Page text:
Volvo XC70 estate (2007-2016) - MPG, running costs & CO2
Efficient diesel engines make the Volvo XC70 surprisingly cheap to run
Despite being a large and rugged vehicle, the Volvo XC70 is impressively cheap to run. The entry-level D4 diesel is our choice. Whether you choose two or four-wheel drive will largely depend on how you plan to use the car, but bear in mind that powering all four wheels negatively affects fuel economy.
The XC70 also boasts very solid resale values, which should better those of the VW Passat Alltrack and match what the Subaru Forester and Skoda Superb can achieve. The Audi A6 Allroad is the best car of this type for retaining value, though. If you’re happy having an outgoing model, now is a good time to pick up a nearly-new bargain from a Volvo dealer. Entry-level diesel versions of the XC70 generally perform best on the used-car market.
Volvo XC70 MPG and CO2
The front-wheel-drive D4 model with a manual gearbox returns 64.2mpg and emits 115g/km of CO2, meaning it costs just £30 a year in road tax. Those are figures that a small city car would be proud of, making this model our pick of the range for running costs. Add four-wheel drive to the D4 and fuel economy goes down to 54.2mpg and CO2 emissions increase to 137g/km, while the larger D5 will return 48.7mpg and 153g/km of CO2 – still quite reasonable for a big, powerful vehicle like the XC70.
All models of the XC70 are available with Volvo’s Geartronic automatic gearbox but like four-wheel drive, this makes the car less efficient.
The Volvo’s main rival, the Audi A6 Allroad, is only available with four-wheel drive and one 3.0-litre diesel engine in various power outputs. The best efficiency figures it can manage are 51.4mpg economy and CO2 emissions of 145g/km. The VW Passat Alltrack also comes with four-wheel drive as standard and is actually slightly more economical than a four-wheel-drive XC70, returning 57.5mpg and emitting 130g/km of CO2. The Subaru Forester, meanwhile, returns 49.6mpg and emits 148g/km of CO2 at best.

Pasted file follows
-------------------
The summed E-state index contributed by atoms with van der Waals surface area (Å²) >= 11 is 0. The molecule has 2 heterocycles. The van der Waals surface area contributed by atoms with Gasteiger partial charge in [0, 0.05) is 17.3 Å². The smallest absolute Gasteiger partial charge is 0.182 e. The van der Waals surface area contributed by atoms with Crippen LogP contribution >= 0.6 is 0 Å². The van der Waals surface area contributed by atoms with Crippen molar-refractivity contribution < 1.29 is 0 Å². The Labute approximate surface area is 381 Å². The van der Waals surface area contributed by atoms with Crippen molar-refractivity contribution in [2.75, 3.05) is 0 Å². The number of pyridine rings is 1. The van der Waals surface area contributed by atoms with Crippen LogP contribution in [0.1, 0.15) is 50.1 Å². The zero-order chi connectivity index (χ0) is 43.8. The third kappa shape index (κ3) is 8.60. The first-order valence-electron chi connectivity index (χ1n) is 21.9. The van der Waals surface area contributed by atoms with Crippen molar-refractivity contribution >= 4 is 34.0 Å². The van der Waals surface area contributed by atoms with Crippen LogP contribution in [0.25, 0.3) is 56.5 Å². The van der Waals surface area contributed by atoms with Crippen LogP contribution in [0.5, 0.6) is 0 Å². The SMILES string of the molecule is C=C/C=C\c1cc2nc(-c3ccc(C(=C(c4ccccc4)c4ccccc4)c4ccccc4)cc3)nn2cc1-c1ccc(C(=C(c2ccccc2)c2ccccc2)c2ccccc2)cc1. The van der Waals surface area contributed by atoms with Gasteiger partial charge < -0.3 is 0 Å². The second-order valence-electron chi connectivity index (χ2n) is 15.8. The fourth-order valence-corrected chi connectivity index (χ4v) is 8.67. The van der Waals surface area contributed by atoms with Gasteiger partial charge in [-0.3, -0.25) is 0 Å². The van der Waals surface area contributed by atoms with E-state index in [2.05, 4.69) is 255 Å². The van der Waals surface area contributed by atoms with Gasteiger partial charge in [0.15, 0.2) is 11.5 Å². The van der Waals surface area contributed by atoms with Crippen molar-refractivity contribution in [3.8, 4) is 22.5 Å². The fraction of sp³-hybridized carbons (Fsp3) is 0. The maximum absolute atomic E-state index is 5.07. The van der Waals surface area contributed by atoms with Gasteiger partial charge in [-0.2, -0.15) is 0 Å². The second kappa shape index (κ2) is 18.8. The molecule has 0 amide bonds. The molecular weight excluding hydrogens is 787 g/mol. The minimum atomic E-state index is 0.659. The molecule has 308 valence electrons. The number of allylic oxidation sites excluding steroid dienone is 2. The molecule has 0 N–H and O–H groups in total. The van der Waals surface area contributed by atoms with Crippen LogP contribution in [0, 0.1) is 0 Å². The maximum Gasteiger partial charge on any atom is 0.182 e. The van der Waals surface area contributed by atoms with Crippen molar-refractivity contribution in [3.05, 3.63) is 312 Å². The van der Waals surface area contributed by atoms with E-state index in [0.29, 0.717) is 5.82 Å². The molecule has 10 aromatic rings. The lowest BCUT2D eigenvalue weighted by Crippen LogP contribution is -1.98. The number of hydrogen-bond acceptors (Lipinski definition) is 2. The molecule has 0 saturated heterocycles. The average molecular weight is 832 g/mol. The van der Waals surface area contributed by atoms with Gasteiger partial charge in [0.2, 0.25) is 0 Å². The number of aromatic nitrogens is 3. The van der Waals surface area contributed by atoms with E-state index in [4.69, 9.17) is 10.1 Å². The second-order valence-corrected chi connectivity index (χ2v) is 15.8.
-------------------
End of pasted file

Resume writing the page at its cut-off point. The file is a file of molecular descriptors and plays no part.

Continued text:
Towards the end of its life, the XC70 range compromised two models, all with fairly similar insurance ratings. The entry-level D4 falls into group 28, while a top-spec D5 is rated as group 31. In comparison, the least powerful Audi A6 Allroad is in group 39.
Volvo offers service plans that cover your car for six years or 10 separate services and allow you to pay in interest-free monthly instalments rather than a lump sum. Prices vary according to the exact model and condition of your car (you don’t have to buy the servicing plan when you buy the car), but signing up for the scheme always gets you free Volvo roadside assistance, as well as free updates for your car’s sat-nav system.
The Volvo XC70 comes with a three-year/60,000-mile warranty, which is exactly the same as the one offered by Audi on the A6 Allroad. You can extend the warranty at extra cost to four years/60,000 miles or four years/80,000 miles.